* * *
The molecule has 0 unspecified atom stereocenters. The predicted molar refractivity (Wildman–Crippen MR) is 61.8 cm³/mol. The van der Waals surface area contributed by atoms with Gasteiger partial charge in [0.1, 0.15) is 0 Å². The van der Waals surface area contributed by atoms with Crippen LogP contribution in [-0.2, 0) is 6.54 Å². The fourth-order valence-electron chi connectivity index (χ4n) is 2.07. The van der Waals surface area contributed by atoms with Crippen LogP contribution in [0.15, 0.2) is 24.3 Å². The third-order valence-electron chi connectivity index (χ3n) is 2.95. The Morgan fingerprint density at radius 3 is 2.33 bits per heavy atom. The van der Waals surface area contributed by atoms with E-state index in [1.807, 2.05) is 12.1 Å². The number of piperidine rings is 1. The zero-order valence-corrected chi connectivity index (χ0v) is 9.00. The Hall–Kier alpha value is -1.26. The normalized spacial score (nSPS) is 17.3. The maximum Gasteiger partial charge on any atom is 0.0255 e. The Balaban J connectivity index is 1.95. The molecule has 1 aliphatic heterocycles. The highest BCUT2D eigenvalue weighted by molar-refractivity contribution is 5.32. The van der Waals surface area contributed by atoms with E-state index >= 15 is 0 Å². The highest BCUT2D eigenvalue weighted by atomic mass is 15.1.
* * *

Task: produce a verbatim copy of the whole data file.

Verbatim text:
The molecule has 0 unspecified atom stereocenters. The predicted molar refractivity (Wildman–Crippen MR) is 61.8 cm³/mol. The van der Waals surface area contributed by atoms with Gasteiger partial charge in [0.1, 0.15) is 0 Å². The van der Waals surface area contributed by atoms with Crippen LogP contribution in [-0.2, 0) is 6.54 Å². The fourth-order valence-electron chi connectivity index (χ4n) is 2.07. The van der Waals surface area contributed by atoms with Crippen LogP contribution in [0.15, 0.2) is 24.3 Å². The third-order valence-electron chi connectivity index (χ3n) is 2.95. The Morgan fingerprint density at radius 3 is 2.33 bits per heavy atom. The van der Waals surface area contributed by atoms with E-state index in [1.807, 2.05) is 12.1 Å². The number of piperidine rings is 1. The zero-order valence-corrected chi connectivity index (χ0v) is 9.00. The Hall–Kier alpha value is -1.26. The normalized spacial score (nSPS) is 17.3. The maximum Gasteiger partial charge on any atom is 0.0255 e. The Balaban J connectivity index is 1.95. The molecule has 1 aliphatic heterocycles. The highest BCUT2D eigenvalue weighted by molar-refractivity contribution is 5.32. The van der Waals surface area contributed by atoms with E-state index >= 15 is 0 Å². The highest BCUT2D eigenvalue weighted by atomic mass is 15.1.